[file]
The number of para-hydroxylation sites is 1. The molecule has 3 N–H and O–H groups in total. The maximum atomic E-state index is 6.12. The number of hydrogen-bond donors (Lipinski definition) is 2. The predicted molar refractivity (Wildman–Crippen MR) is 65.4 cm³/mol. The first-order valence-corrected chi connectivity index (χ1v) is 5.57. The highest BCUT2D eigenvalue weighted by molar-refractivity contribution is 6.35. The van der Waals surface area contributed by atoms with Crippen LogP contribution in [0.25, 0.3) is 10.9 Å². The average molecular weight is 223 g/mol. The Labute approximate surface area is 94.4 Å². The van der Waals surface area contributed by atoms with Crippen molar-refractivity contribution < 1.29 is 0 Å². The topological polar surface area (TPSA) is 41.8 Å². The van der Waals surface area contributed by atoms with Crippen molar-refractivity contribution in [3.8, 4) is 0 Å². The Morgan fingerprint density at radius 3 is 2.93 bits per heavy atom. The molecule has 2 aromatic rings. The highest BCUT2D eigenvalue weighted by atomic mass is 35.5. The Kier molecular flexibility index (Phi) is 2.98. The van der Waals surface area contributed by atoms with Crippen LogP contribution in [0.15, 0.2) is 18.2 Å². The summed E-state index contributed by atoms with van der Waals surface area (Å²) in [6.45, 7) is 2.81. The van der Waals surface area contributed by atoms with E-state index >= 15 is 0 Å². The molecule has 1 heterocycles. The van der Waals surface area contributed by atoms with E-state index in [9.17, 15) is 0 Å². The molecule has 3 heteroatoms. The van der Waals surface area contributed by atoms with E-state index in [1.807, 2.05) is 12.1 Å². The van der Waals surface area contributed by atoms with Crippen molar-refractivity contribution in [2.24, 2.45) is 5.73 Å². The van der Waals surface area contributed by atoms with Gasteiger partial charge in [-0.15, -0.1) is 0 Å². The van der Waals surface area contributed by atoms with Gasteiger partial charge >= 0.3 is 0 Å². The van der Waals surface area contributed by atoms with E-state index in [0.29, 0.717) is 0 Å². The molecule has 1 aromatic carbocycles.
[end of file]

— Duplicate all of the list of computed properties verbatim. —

The number of para-hydroxylation sites is 1. The molecule has 3 N–H and O–H groups in total. The maximum atomic E-state index is 6.12. The number of hydrogen-bond donors (Lipinski definition) is 2. The predicted molar refractivity (Wildman–Crippen MR) is 65.4 cm³/mol. The first-order valence-corrected chi connectivity index (χ1v) is 5.57. The highest BCUT2D eigenvalue weighted by molar-refractivity contribution is 6.35. The van der Waals surface area contributed by atoms with Crippen LogP contribution in [0.25, 0.3) is 10.9 Å². The average molecular weight is 223 g/mol. The Labute approximate surface area is 94.4 Å². The van der Waals surface area contributed by atoms with Crippen molar-refractivity contribution < 1.29 is 0 Å². The topological polar surface area (TPSA) is 41.8 Å². The van der Waals surface area contributed by atoms with Crippen molar-refractivity contribution in [3.8, 4) is 0 Å². The Morgan fingerprint density at radius 3 is 2.93 bits per heavy atom. The molecule has 2 aromatic rings. The highest BCUT2D eigenvalue weighted by atomic mass is 35.5. The Kier molecular flexibility index (Phi) is 2.98. The van der Waals surface area contributed by atoms with Crippen LogP contribution in [0.15, 0.2) is 18.2 Å². The summed E-state index contributed by atoms with van der Waals surface area (Å²) in [6.45, 7) is 2.81. The van der Waals surface area contributed by atoms with E-state index >= 15 is 0 Å². The molecule has 1 heterocycles. The van der Waals surface area contributed by atoms with E-state index in [9.17, 15) is 0 Å². The molecule has 3 heteroatoms. The van der Waals surface area contributed by atoms with E-state index in [1.807, 2.05) is 12.1 Å². The van der Waals surface area contributed by atoms with Crippen molar-refractivity contribution in [2.24, 2.45) is 5.73 Å². The van der Waals surface area contributed by atoms with Gasteiger partial charge in [-0.15, -0.1) is 0 Å². The van der Waals surface area contributed by atoms with Gasteiger partial charge >= 0.3 is 0 Å². The van der Waals surface area contributed by atoms with E-state index in [0.29, 0.717) is 0 Å². The molecule has 1 aromatic carbocycles.